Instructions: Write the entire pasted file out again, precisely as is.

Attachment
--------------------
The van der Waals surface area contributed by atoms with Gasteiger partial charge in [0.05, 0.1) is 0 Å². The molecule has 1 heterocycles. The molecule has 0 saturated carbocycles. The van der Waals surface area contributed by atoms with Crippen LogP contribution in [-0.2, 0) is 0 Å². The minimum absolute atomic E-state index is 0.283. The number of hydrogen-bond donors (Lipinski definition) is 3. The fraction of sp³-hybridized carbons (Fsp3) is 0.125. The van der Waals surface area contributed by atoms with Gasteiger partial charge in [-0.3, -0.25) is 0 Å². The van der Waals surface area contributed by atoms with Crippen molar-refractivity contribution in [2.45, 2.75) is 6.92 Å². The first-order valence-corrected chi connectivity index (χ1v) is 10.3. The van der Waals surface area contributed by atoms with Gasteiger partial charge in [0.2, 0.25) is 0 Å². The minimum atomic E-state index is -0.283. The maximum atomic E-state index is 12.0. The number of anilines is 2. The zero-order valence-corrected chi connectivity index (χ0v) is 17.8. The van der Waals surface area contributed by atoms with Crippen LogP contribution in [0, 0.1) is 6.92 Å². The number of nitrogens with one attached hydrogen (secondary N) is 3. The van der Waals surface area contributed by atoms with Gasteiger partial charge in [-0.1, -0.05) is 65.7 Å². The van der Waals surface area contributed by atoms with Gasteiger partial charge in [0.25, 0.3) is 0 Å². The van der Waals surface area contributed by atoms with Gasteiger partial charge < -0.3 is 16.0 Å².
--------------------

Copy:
The van der Waals surface area contributed by atoms with Gasteiger partial charge in [0.05, 0.1) is 0 Å². The molecule has 1 heterocycles. The molecule has 0 saturated carbocycles. The van der Waals surface area contributed by atoms with Crippen LogP contribution in [-0.2, 0) is 0 Å². The minimum absolute atomic E-state index is 0.283. The number of hydrogen-bond donors (Lipinski definition) is 3. The fraction of sp³-hybridized carbons (Fsp3) is 0.125. The van der Waals surface area contributed by atoms with Gasteiger partial charge in [-0.3, -0.25) is 0 Å². The van der Waals surface area contributed by atoms with Crippen molar-refractivity contribution in [2.45, 2.75) is 6.92 Å². The first-order valence-corrected chi connectivity index (χ1v) is 10.3. The van der Waals surface area contributed by atoms with Gasteiger partial charge in [0.2, 0.25) is 0 Å². The minimum atomic E-state index is -0.283. The maximum atomic E-state index is 12.0. The number of anilines is 2. The zero-order valence-corrected chi connectivity index (χ0v) is 17.8. The van der Waals surface area contributed by atoms with Crippen LogP contribution in [0, 0.1) is 6.92 Å². The number of nitrogens with one attached hydrogen (secondary N) is 3. The van der Waals surface area contributed by atoms with Gasteiger partial charge in [-0.1, -0.05) is 65.7 Å². The van der Waals surface area contributed by atoms with Gasteiger partial charge in [0.25, 0.3) is 0 Å². The van der Waals surface area contributed by atoms with Gasteiger partial charge < -0.3 is 16.0 Å².